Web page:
Mayor Jim Brainard expects the Carmel City Council’s strong oversight of the redevelopment commission to be eased early next year.
The city council imposed stricter regulations over the Carmel Redevelopment Commission before it refinanced the commission’s $184 million in debt in late 2012. The additional oversight allows the council to have control over any kind of debt issued by the redevelopment commission, any contract greater than $25,000 and the annual budget.
Several council members at that time argued that the CRC operated with little oversight or control from elected officials, which led to massive spending and unsustainable debt.
Brainard told the IBJ he thinks the requirements are illegal because they go beyond state code, which allows redevelopment commissions to sign contracts without city council approval.
“It’s absolutely contrary to state law,” Brainard said, mentioning it’d be like the redevelopment commission passing an ordinance to limit the council’s powers. “It would have no legal effect. This ordinance doesn’t, either.”
Jeff Worrell, a CRC member and city council member-elect, said the oversight causes an extra step and hassle for those involved.
“I do support amending that ordinance to go back to what the state legislature intended,” Worrell said. “It just slows everything down.”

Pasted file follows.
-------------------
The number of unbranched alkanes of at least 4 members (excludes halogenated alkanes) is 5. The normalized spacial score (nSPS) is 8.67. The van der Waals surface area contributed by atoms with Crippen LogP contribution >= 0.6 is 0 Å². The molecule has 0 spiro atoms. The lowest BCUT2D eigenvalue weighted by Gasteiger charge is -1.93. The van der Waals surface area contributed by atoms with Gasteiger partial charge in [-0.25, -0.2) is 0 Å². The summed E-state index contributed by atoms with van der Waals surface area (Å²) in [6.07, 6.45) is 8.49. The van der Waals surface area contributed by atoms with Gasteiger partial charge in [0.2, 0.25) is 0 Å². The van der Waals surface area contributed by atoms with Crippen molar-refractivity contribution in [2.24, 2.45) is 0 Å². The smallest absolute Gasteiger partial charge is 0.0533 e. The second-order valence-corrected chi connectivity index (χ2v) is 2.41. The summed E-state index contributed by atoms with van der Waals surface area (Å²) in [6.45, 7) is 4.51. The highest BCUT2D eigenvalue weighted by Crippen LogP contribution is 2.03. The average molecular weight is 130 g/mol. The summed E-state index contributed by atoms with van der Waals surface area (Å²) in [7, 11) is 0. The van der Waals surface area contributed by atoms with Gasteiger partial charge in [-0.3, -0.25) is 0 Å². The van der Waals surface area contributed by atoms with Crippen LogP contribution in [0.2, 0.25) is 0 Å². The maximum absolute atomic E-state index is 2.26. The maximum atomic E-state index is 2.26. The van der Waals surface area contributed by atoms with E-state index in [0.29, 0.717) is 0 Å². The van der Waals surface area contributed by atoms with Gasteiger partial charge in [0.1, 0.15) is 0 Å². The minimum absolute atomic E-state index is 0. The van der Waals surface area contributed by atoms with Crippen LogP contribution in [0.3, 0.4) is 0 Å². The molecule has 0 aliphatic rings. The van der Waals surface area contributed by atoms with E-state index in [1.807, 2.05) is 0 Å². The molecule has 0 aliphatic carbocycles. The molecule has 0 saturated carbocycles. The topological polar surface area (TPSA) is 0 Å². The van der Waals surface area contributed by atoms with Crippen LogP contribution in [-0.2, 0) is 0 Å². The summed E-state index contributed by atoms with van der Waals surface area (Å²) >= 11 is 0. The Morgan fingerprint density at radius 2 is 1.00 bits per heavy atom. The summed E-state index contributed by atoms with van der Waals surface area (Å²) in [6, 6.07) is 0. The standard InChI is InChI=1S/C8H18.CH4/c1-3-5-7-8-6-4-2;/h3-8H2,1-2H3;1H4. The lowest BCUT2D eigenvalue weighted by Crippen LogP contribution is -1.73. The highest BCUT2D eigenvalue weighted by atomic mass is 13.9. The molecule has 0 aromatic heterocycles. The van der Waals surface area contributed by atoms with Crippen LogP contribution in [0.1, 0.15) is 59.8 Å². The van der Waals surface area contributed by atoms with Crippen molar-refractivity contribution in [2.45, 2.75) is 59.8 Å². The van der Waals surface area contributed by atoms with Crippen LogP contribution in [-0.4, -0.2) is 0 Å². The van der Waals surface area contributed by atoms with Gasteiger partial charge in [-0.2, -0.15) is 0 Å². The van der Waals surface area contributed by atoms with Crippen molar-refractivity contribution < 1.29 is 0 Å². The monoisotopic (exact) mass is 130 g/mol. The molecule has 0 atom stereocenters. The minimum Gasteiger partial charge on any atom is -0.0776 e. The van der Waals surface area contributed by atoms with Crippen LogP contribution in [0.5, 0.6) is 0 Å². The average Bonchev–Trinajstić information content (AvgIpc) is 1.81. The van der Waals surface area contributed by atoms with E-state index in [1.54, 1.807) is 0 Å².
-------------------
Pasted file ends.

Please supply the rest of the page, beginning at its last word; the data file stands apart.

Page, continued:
Council President Rick Sharp, who unsuccessfully ran against Brainard in the Republican mayoral primary this year and has criticized the mayor for overspending, said he wasn’t surprised to hear the restrictions might be lifted.
“Those of us who helped the strengthen the council oversight of city business … said we expect much of that oversight to be rolled back fairly swiftly,” Sharp said. “This will be a critical test for the council to prove their independence.”
He said other than not approving the $60,000 contract extension for former CRC executive director Les Olds, the council has supported CRC decisions.
“It will be sad to see the CRC sink back into a cloak of secrecy,” Sharp said.
Council member Sue Finkam said she didn’t like the $25,000 threshold for contracts but supported having some oversight when the issue was discussed in 2012.
While she hasn't counted the votes, Finkam acknowledged that several council members have discussed introducing an amendment, which she could support.
“I enjoy and appreciate a close working relationship with the CRC director,” Finkam said. “Even if we relaxed some of the oversight language, I don’t see that relationship changing.”
Finkam mentioned she’d also like to have a city council member serve on the CRC, which previously had been allowed in Carmel. Worrell said he would support that, too.
With the most vocal critics removed from the council, it’s possible an amendment could pass.
In addition to Sharp’s defeat, several council members known for disagreeing with Brainard lost their seats in the primary election, including Luci Snyder and Eric Seidensticker.
No races are contested for the general election in Carmel. The new council will take office Jan. 1.
The issue is expected to be introduced within the first few months.
“I would expect the first 60 days of the new year will be very, very busy for the new city council,” Sharp said.